Mackay Student Taking On International Refugee Law in the U.S.

Marryum Kahloon

A former Mackay student will embark on postgraduate study at one of the most prestigious universities in the United States after being named a Fulbright scholar.

Marryum Kahloon, 23, was school captain at Whitsunday Anglican School in 2010 and went on to study law at Bond University on the Gold Coast of Queensland.

She will study a Masters of Laws, focusing on public international law and international refugee law, at either Georgetown University in Washington DC or Columbia University in New York city.

Ms Kahloon, who is working in international law in Paris before travelling to the United States in August, said she would use the nine months of study to learn from world-renowned experts.

“The US itself is quite a topical area to be situated in when studying this,” she said.

“There are a lot of academics, both in DC and New York, very focused on reforms to the system.

“There’s actually a conference next year in New York where a lot of countries will be coming together to discuss how the system can be reformed to deal with increasing numbers of irregular migration, so that’s what I hope to participate in.”

Focusing on reforms to international law

A Pakistan-born Muslim immigrant, Ms Kahloon said Donald Trump’s presidency and newly-instated immigration ban had given her passion for international law a new perspective.

“Pakistan isn’t one of the countries that has been listed on the ban yet and Australia, I think, has come to an agreement now to say that dual citizens will not be impacted,” she said.

“But the Trump administration is so prone to vacillating in its policy stance that I don’t really know what the situation will be like come August when I intend to go over to the US.

“To be in a situation where I might personally be affected by it really makes you quite invested in considering the legalities of it on an international level and more on a domestic level as well.”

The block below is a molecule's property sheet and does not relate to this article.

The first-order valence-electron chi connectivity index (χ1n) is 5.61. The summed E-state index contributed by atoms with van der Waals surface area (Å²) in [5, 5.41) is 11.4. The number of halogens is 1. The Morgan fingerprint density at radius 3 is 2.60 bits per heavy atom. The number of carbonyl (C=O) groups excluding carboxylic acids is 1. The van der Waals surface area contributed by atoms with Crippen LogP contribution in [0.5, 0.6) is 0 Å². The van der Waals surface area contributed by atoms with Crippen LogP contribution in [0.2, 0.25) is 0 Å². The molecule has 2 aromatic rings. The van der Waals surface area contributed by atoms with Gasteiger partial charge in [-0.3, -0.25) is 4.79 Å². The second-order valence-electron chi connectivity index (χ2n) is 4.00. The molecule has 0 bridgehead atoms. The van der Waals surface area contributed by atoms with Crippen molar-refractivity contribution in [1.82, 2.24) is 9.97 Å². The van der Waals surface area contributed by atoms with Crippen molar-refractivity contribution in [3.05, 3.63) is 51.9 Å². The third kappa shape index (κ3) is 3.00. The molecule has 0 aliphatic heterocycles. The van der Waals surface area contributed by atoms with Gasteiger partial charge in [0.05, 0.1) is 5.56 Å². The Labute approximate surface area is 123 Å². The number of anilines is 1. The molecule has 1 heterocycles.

Always felt welcomed in Mackay

While completing her senior high school years in Mackay, in north Queensland, Ms Kahloon said her family always felt welcomed and included.

“My parents were both doctors [in the Mackay area] and their patients treated them with the utmost of respect,” she said.

“My mum is very evidently Muslim; she wears the hijab [and] my school was really accommodating.

“I think the fact an Anglican school allowed a Muslim person to be school captain was pretty extraordinary, it shows a great level of open-mindedness.

“I had to wear tights under my skirt and that was not a problem at all for my school. It didn’t impede on my ability to be a good student.”

Important time to study international law

Ms Kahloon said her positive experience as a Muslim in north Queensland made it even more disheartening to watch the increasing tide of anti-Muslim sentiment around the world.

“I think that there’s a lot of really great people in the Mackay region but politicians especially are trying to take advantage of people who maybe haven’t had experiences with the religion, to kind of inflame them and use it for their own political capital, which is unfortunate,” she said.

“I think generally worldwide there is also this kind of shift away in politics from concrete reality, truth and fact”

“If a fact seems like it’s not going in your favour, there’s no problem at all for you to lie or misrepresent what that means.

“Although conditions are still really unfavourable on a domestic policy level, I think the US still has a lot to offer in terms of the knowledge the academics there have.

“The knowledge that exists there and the drive for reform still stays the same.”

By Sophie Meixner, ABC
Originally published on ABC News